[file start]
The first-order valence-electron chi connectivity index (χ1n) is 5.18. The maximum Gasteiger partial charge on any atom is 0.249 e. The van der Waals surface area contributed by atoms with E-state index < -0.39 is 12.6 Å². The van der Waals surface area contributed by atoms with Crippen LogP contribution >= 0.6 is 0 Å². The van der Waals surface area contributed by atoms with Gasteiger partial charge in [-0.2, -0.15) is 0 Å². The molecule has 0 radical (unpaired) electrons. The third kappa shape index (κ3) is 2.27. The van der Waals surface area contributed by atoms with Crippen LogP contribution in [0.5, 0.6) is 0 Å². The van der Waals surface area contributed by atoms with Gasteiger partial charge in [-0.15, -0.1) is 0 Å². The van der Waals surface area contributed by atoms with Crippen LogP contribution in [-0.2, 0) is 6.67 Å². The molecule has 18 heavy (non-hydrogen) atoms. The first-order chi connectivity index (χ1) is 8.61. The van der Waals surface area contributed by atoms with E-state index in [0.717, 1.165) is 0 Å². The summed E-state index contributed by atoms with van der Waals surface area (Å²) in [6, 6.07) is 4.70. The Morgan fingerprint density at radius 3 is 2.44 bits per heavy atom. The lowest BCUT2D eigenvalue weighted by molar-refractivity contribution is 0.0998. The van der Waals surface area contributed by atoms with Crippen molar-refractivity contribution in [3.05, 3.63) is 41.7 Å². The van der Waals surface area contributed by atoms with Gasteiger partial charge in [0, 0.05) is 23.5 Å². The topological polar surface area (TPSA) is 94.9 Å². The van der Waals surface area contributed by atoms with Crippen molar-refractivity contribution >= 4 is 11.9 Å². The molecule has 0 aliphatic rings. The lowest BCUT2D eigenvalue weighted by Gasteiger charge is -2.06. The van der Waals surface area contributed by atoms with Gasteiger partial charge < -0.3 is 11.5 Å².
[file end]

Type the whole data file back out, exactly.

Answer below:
The first-order valence-electron chi connectivity index (χ1n) is 5.18. The maximum Gasteiger partial charge on any atom is 0.249 e. The van der Waals surface area contributed by atoms with E-state index < -0.39 is 12.6 Å². The van der Waals surface area contributed by atoms with Crippen LogP contribution >= 0.6 is 0 Å². The van der Waals surface area contributed by atoms with Gasteiger partial charge in [-0.2, -0.15) is 0 Å². The molecule has 0 radical (unpaired) electrons. The third kappa shape index (κ3) is 2.27. The van der Waals surface area contributed by atoms with Crippen LogP contribution in [0.5, 0.6) is 0 Å². The van der Waals surface area contributed by atoms with Gasteiger partial charge in [-0.15, -0.1) is 0 Å². The van der Waals surface area contributed by atoms with Crippen LogP contribution in [-0.2, 0) is 6.67 Å². The molecule has 18 heavy (non-hydrogen) atoms. The first-order chi connectivity index (χ1) is 8.61. The van der Waals surface area contributed by atoms with E-state index in [0.717, 1.165) is 0 Å². The summed E-state index contributed by atoms with van der Waals surface area (Å²) in [6, 6.07) is 4.70. The Morgan fingerprint density at radius 3 is 2.44 bits per heavy atom. The lowest BCUT2D eigenvalue weighted by molar-refractivity contribution is 0.0998. The van der Waals surface area contributed by atoms with Crippen molar-refractivity contribution in [3.05, 3.63) is 41.7 Å². The van der Waals surface area contributed by atoms with Gasteiger partial charge in [0, 0.05) is 23.5 Å². The topological polar surface area (TPSA) is 94.9 Å². The van der Waals surface area contributed by atoms with Crippen molar-refractivity contribution >= 4 is 11.9 Å². The molecule has 0 aliphatic rings. The lowest BCUT2D eigenvalue weighted by Gasteiger charge is -2.06. The van der Waals surface area contributed by atoms with Gasteiger partial charge < -0.3 is 11.5 Å².